How does Fitzgerald prove that Jordan fits the role of the flapper in The Great Gatsby?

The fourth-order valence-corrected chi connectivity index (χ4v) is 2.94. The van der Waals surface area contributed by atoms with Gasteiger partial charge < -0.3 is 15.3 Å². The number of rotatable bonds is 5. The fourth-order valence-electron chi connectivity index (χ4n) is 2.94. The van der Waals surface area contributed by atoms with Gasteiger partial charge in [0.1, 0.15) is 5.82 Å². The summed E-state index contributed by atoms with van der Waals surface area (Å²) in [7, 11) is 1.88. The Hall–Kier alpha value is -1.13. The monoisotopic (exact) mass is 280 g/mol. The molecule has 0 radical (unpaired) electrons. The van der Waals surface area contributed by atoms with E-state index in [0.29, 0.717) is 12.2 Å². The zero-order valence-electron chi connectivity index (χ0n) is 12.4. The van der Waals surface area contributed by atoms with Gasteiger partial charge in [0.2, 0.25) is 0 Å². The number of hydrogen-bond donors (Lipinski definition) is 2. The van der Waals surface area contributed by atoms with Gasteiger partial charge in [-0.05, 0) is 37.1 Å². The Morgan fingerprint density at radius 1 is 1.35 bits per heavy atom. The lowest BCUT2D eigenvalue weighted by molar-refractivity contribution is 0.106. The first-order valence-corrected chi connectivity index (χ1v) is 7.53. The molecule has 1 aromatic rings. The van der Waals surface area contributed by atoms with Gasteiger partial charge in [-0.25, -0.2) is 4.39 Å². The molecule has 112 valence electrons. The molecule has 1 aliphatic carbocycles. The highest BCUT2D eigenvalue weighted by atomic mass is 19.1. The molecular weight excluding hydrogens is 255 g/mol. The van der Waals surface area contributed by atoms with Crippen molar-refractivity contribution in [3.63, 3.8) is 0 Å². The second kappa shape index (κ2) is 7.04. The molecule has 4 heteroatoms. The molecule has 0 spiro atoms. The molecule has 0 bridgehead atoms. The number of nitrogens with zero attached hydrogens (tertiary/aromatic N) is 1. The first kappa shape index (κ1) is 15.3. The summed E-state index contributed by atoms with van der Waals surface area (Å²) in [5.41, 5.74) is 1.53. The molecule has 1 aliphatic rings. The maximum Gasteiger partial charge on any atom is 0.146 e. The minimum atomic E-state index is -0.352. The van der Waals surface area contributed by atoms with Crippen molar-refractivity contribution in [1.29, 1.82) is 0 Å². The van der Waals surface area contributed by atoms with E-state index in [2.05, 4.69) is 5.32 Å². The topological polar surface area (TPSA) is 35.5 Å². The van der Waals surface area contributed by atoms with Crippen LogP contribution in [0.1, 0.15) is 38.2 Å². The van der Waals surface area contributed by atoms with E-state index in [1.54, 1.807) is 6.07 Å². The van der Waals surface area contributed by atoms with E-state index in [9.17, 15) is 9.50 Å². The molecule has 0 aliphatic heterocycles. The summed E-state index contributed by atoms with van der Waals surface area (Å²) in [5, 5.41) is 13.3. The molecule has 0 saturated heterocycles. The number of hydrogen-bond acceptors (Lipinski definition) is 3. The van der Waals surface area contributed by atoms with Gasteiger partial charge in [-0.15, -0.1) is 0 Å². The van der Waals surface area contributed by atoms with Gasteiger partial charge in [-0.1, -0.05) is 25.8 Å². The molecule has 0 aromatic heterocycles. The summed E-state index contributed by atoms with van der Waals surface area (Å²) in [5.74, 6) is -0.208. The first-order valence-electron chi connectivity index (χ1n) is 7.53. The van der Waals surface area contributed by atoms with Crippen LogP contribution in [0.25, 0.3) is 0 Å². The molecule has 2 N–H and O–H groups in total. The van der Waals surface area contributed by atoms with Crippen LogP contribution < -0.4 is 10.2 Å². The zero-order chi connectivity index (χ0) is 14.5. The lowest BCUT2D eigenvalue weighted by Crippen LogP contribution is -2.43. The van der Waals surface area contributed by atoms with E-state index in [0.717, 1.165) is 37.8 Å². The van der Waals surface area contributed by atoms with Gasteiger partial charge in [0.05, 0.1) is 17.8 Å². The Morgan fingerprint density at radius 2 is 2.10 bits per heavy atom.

Fitzgerald has Jordan fit the role of "the flapper" in a couple of distinct ways. The first is that Jordan is the quintessential modern women. There is little surrender in Jordan. This is typical of "the flapper," who was able to control the social scene of the 1920s. When Jordan cheats at golf, she does so to be in control. When Jordan gossips, she does so to ensure she is social control. These traits are typical of "the flapper," who dominated any social scene in which she was placed. Jordan is one who ensures that others bend to her own will, something that is highly representative of the flapper. Even in her mannerisms of dress, smoking, and her attitudes towards sexual and emotional identity, Fitzgerald creates a character that is representative of "the flapper" and not representative of the typical conception of women that had been presented in literature up to that point.